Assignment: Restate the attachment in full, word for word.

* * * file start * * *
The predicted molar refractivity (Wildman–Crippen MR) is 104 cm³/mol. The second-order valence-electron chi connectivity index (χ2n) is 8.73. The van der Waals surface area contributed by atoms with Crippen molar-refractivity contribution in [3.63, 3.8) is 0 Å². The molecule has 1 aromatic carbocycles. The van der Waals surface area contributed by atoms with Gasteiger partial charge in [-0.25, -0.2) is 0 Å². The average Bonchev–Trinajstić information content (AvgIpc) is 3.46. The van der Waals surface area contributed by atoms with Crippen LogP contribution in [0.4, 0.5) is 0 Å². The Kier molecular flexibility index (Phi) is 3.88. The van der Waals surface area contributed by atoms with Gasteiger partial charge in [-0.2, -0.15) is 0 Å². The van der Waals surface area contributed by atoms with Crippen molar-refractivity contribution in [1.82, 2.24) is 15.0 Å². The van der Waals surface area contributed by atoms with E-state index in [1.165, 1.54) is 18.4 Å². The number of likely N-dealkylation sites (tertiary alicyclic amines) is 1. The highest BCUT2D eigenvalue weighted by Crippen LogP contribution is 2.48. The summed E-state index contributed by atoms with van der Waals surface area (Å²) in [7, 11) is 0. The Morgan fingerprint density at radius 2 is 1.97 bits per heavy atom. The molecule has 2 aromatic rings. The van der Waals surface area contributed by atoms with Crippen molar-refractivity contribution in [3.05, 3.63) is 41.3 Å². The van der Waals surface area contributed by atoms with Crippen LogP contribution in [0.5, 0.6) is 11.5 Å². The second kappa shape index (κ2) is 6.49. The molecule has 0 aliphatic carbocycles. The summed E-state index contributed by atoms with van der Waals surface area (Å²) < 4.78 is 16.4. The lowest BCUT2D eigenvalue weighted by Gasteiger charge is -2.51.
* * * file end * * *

The predicted molar refractivity (Wildman–Crippen MR) is 104 cm³/mol. The second-order valence-electron chi connectivity index (χ2n) is 8.73. The van der Waals surface area contributed by atoms with Crippen molar-refractivity contribution in [3.63, 3.8) is 0 Å². The molecule has 1 aromatic carbocycles. The van der Waals surface area contributed by atoms with Gasteiger partial charge in [-0.25, -0.2) is 0 Å². The average Bonchev–Trinajstić information content (AvgIpc) is 3.46. The van der Waals surface area contributed by atoms with Crippen LogP contribution in [0.4, 0.5) is 0 Å². The Kier molecular flexibility index (Phi) is 3.88. The van der Waals surface area contributed by atoms with Gasteiger partial charge in [-0.2, -0.15) is 0 Å². The van der Waals surface area contributed by atoms with Crippen molar-refractivity contribution in [1.82, 2.24) is 15.0 Å². The van der Waals surface area contributed by atoms with E-state index in [1.165, 1.54) is 18.4 Å². The number of likely N-dealkylation sites (tertiary alicyclic amines) is 1. The highest BCUT2D eigenvalue weighted by Crippen LogP contribution is 2.48. The summed E-state index contributed by atoms with van der Waals surface area (Å²) in [7, 11) is 0. The Morgan fingerprint density at radius 2 is 1.97 bits per heavy atom. The molecule has 2 aromatic rings. The van der Waals surface area contributed by atoms with Crippen molar-refractivity contribution in [3.05, 3.63) is 41.3 Å². The van der Waals surface area contributed by atoms with Crippen LogP contribution in [0.5, 0.6) is 11.5 Å². The second kappa shape index (κ2) is 6.49. The molecule has 0 aliphatic carbocycles. The summed E-state index contributed by atoms with van der Waals surface area (Å²) < 4.78 is 16.4. The lowest BCUT2D eigenvalue weighted by Gasteiger charge is -2.51.